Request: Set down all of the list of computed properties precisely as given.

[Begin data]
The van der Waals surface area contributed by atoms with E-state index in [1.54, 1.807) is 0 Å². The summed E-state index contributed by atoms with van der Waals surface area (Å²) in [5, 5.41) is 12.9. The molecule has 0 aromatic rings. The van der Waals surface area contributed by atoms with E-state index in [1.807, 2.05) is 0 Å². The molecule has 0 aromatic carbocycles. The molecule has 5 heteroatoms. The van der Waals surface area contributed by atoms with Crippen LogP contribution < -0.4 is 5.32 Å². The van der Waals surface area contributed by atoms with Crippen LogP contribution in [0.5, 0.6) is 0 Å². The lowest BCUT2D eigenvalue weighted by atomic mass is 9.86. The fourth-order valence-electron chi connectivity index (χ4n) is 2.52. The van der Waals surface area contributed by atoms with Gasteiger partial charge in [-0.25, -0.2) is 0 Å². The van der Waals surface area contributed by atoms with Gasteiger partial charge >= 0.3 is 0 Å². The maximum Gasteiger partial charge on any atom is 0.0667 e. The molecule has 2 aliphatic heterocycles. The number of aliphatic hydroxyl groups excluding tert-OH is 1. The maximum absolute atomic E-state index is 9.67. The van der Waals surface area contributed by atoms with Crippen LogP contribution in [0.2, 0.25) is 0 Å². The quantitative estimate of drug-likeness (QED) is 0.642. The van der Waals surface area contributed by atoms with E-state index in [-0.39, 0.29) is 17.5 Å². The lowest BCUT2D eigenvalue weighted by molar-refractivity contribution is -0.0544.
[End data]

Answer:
The van der Waals surface area contributed by atoms with E-state index in [1.54, 1.807) is 0 Å². The summed E-state index contributed by atoms with van der Waals surface area (Å²) in [5, 5.41) is 12.9. The molecule has 0 aromatic rings. The van der Waals surface area contributed by atoms with E-state index in [1.807, 2.05) is 0 Å². The molecule has 0 aromatic carbocycles. The molecule has 5 heteroatoms. The van der Waals surface area contributed by atoms with Crippen LogP contribution < -0.4 is 5.32 Å². The van der Waals surface area contributed by atoms with Crippen LogP contribution in [0.5, 0.6) is 0 Å². The lowest BCUT2D eigenvalue weighted by atomic mass is 9.86. The fourth-order valence-electron chi connectivity index (χ4n) is 2.52. The van der Waals surface area contributed by atoms with Gasteiger partial charge in [-0.25, -0.2) is 0 Å². The van der Waals surface area contributed by atoms with Gasteiger partial charge >= 0.3 is 0 Å². The maximum Gasteiger partial charge on any atom is 0.0667 e. The molecule has 2 aliphatic heterocycles. The number of aliphatic hydroxyl groups excluding tert-OH is 1. The maximum absolute atomic E-state index is 9.67. The van der Waals surface area contributed by atoms with Crippen LogP contribution in [0.2, 0.25) is 0 Å². The quantitative estimate of drug-likeness (QED) is 0.642. The van der Waals surface area contributed by atoms with E-state index in [-0.39, 0.29) is 17.5 Å². The lowest BCUT2D eigenvalue weighted by molar-refractivity contribution is -0.0544.